IMG_2062This summer, I was ready to swear off all social media. The net just wasn’t working for me. It seemed like every time I’d step into the avenues that were supposed to be connecting people, I’d instead find people putting themselves on pedestals, sacrificing family values to get followers and turning sacred things into marketplace currency, like the moneychangers in the Temple. So, when some friends said their cabin was available for the weekend AND that the cell reception was unreliable, we opened our hands for the key.

You don’t know what you’ve got ‘till it’s gone, and when packing challenges, a late start and a crying baby (who normally doesn’t cry) had us running two hours behind and nearing the cabin territory in the dark (and rain) and with us misreading the printed directions, I finally started to miss my cell phone. No service. No way to map out a new plan. No way to call for more help like we had on an earlier wrong turn.

Finally, on our fifth try down the same gravel road, we discovered a discreet drive that led to the beloved little cabin. We felt like badge-worthy scouts–maybe we still had the old-school touch after all.

As we explored the inside of the REAL log cabin, all of the mementos framed on the walls and hung from the hat rack and pressed into the photo album, we got to know our friends even better. And what’s more, when we thumbed through the pages of the cabin journal where others had shared their experience of the place, we found ourselves part of an uncommon community, part of the long history of happy campers there.

When the sun was out, we sat on the unspoiled banks of nearby Lake Patoka, where trees grow without fear of the axe, where the only houses on the hillsides are those built by beavers or birds or squirrels. We hiked the nearby trails. The kids explored the clearing around the cabin, finding moths that looked like butterflies, and bugs that sparkled gold like pirate loot. When it rained, we took cover in a popular cave and marveled at all the things water had sculpted underground.

That evening, I checked my cell out of old habit, and Facebook popped open with two bars of service. Right there on my newsfeed, I saw something my brother had posted earlier. Like us, he and his family had gone caving that morning. Funny coincidence. I looked more closely at the fine print under his post. Corydon. Only a few dots away from us on the map. When I messaged him to say we’d been living parallel lives that day, I found they were even closer than I thought–a mere two minutes around the corner from our cabin.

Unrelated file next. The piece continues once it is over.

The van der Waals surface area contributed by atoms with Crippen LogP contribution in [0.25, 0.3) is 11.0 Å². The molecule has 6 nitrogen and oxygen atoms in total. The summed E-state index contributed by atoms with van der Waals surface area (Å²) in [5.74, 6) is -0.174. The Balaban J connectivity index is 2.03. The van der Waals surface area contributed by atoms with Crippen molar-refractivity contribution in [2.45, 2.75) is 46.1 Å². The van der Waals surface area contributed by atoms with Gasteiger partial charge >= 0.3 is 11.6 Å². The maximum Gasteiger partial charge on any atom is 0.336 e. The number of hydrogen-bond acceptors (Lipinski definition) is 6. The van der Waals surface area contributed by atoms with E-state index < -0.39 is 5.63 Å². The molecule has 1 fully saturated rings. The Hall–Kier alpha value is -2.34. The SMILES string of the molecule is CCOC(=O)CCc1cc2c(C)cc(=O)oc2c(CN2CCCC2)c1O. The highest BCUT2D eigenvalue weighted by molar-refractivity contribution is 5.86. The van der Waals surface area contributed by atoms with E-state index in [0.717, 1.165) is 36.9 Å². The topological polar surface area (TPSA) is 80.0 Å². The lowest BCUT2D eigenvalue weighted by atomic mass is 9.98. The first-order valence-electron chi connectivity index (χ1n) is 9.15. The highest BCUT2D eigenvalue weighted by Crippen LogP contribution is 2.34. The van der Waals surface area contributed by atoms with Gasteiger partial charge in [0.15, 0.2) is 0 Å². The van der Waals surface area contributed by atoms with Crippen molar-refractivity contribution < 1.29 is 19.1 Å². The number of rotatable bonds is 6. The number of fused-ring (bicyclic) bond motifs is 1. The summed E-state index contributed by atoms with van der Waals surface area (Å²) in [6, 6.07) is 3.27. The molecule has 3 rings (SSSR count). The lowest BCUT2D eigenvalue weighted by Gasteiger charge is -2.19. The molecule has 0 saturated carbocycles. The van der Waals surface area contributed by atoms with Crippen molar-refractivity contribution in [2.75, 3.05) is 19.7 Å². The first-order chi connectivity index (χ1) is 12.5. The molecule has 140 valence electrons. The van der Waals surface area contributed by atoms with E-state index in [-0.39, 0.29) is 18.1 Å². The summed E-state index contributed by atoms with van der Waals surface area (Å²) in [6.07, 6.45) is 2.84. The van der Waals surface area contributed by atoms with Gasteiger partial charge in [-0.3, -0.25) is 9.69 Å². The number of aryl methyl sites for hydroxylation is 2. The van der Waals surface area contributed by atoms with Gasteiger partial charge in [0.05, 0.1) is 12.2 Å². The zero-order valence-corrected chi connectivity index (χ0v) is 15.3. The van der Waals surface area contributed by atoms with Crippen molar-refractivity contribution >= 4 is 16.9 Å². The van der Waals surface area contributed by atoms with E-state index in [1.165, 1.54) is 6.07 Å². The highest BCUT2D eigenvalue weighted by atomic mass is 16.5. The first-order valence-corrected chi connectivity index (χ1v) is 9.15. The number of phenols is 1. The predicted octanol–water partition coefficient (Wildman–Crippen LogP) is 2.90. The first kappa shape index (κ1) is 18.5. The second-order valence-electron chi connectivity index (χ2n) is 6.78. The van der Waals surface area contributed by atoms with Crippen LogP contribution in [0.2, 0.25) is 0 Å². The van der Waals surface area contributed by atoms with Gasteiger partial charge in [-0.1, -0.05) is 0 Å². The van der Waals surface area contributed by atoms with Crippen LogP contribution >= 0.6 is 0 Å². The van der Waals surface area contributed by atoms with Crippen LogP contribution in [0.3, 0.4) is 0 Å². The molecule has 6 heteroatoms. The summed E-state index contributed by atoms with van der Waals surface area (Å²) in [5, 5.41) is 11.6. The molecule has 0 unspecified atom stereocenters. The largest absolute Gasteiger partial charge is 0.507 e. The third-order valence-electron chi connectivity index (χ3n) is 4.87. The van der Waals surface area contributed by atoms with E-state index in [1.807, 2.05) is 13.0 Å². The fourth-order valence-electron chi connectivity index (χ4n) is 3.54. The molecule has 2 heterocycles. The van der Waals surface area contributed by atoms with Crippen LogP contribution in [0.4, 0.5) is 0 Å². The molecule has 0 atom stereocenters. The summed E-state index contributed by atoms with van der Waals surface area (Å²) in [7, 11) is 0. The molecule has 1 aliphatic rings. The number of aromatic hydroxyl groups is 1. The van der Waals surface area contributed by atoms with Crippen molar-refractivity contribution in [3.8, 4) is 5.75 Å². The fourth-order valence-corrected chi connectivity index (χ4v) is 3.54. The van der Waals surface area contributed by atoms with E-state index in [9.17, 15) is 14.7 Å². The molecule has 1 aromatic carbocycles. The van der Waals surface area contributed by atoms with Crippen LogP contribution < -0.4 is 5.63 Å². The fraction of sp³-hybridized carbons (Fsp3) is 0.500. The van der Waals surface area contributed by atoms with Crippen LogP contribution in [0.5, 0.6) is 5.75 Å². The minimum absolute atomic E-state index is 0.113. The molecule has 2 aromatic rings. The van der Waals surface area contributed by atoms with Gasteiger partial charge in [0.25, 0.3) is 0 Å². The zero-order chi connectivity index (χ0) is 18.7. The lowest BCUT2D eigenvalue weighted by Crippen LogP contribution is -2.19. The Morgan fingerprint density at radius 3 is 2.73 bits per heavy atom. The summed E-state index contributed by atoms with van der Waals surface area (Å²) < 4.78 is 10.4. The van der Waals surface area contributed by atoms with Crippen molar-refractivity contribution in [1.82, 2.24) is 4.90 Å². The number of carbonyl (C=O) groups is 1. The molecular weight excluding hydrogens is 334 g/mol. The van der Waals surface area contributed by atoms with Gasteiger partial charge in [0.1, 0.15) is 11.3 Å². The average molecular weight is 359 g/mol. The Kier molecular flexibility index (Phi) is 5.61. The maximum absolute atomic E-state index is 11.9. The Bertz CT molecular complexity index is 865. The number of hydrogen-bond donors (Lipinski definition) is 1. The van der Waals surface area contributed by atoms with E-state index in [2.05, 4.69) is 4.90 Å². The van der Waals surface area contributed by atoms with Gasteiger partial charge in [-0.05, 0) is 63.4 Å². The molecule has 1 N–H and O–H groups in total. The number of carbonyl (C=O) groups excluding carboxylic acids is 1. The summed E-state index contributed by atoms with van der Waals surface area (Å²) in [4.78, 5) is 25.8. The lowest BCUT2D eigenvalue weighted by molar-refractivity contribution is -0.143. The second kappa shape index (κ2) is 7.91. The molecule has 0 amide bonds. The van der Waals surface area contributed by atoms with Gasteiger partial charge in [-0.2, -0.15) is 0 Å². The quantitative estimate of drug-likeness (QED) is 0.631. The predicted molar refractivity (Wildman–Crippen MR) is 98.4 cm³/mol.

The next day, we booked it to the train station and met them for a ride. The cousins had a lot of fun with the stick-em-up cowboys and horses on the excursion, but the real highlight was seeing one another so unexpectedly. By the end, I didn’t hate the Internet so much. I could see again how, used in the right way, it could bridge people in real life and connect instead of alienate. (And it reminded me how I might need to put a bit more of my communication time toward my family, so I’ll know ahead of time if we’ll be vacationing in the same spot!)

In the healthiest use of technology, people feel like part of something instead of on the outside looking in. I hope, like my generous friends with the cabin, I’m providing a place for people to feel at home, a place to rest from the meaningless chatter, a place that gives people a way to connect, whether offline or on.

lessdigitalHere’s a little Internet break for you. Right now, before you do anything else online….
Call an extended family member and ask what they’re up to today…just because.



{I’m linking up with Nester for her annual 31 Days blog get together. Don’t want to miss this series? Be sure to subscribe by entering your email in the box on the homepage sidebar. Find all posts in the series here.}